Bohuslav Martinů (1890 - 1959)
Born in a church tower in the Bohemian country town of Polička, Bohuslav Martinů was a prolific enough composer as a child, before he entered Prague Conservatory as a violin student in 1906. His interest, however, lay in composition. Failing to complete his course at the Conservatory or at the Prague Organ School, to which he had been transferred, he worked as an orchestral player before moving, in 1923, to Paris. The approach of the German armies in 1940 forced him to make his way, as best he could, to the United States, where he was encouraged by commissions from Koussevitzky. Political events in Czechoslovakia prevented his intended return after the war; he spent his final years abroad, dying in Switzerland in 1959.
Martinů was an immensely prolific and varied composer. His 16 operas include The Greek Passion after Kazantzakis, Ariadne after Neveu, and the radio opera Comedy on the Bridge. Ballet scores include Špalíček, based on fairy-tales and nursery rhymes.
An impressive list of orchestral compositions includes six symphonies, the first of them written for Koussevitzky, who commissioned one a year. There are concertos for a variety of instruments, including five for piano and a useful Rhapsody-Concerto for viola and orchestra. The variety of his terms of reference may be seen in his Frescos of Piero della Francesca, The Parables and his earlier Villa by the Sea, based on the evocative painting of Böcklin. His Czech origins are generally identifiable in his music, which nevertheless reflects the influence also of France while returning at times to earlier musical traditions.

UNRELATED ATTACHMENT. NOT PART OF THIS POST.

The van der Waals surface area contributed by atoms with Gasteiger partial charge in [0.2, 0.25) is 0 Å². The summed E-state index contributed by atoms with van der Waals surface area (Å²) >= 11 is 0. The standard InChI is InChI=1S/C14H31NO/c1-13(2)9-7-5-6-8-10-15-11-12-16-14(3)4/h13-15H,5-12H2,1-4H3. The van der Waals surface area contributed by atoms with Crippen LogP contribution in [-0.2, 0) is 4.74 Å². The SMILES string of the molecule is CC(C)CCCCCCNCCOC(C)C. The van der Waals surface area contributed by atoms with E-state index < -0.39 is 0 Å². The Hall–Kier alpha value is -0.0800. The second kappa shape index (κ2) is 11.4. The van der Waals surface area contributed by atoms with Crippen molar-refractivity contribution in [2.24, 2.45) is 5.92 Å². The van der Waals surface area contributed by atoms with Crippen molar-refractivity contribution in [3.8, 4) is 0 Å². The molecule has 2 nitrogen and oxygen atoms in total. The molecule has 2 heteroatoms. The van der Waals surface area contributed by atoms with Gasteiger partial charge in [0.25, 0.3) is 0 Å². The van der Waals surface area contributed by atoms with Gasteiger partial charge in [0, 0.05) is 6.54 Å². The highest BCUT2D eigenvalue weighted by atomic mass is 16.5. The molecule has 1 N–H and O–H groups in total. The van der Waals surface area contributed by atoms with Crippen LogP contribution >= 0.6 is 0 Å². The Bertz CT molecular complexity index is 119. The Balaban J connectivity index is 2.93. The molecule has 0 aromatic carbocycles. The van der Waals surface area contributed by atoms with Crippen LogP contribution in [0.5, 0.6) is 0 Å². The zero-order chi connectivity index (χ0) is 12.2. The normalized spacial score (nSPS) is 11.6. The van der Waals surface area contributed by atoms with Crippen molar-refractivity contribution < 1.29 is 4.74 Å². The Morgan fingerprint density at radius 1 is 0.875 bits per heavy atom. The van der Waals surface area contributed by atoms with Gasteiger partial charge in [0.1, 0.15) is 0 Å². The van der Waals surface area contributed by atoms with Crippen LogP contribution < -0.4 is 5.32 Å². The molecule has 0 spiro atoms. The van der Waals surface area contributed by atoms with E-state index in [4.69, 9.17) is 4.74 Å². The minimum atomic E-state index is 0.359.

There is a bewilderingly large amount of chamber music by Martinů: duos, trios, quartets, quintets, sextets, septets, octets and nonets. Among these the seven string quartets deserve particular mention, in addition to the works for violin and piano and three cello sonatas.
In addition to a large number of shorter piano pieces of all kinds, Martinů wrote a Fantaisie and other pieces for two pianos, as well as music for harpsichord, leaving his organ Vigilia unfinished at the time of his death in 1959.
Choral and Vocal Music
Choral works by Martinů include the remarkable oratorio Gilgameš, based on the ancient Babylonian epic of that name. There are choral works of biblical derivation and a number of choral arrangements of traditional Czech, Slovak and Moravian material. His songs include Magic Nights, settings of poems translated from the Chinese.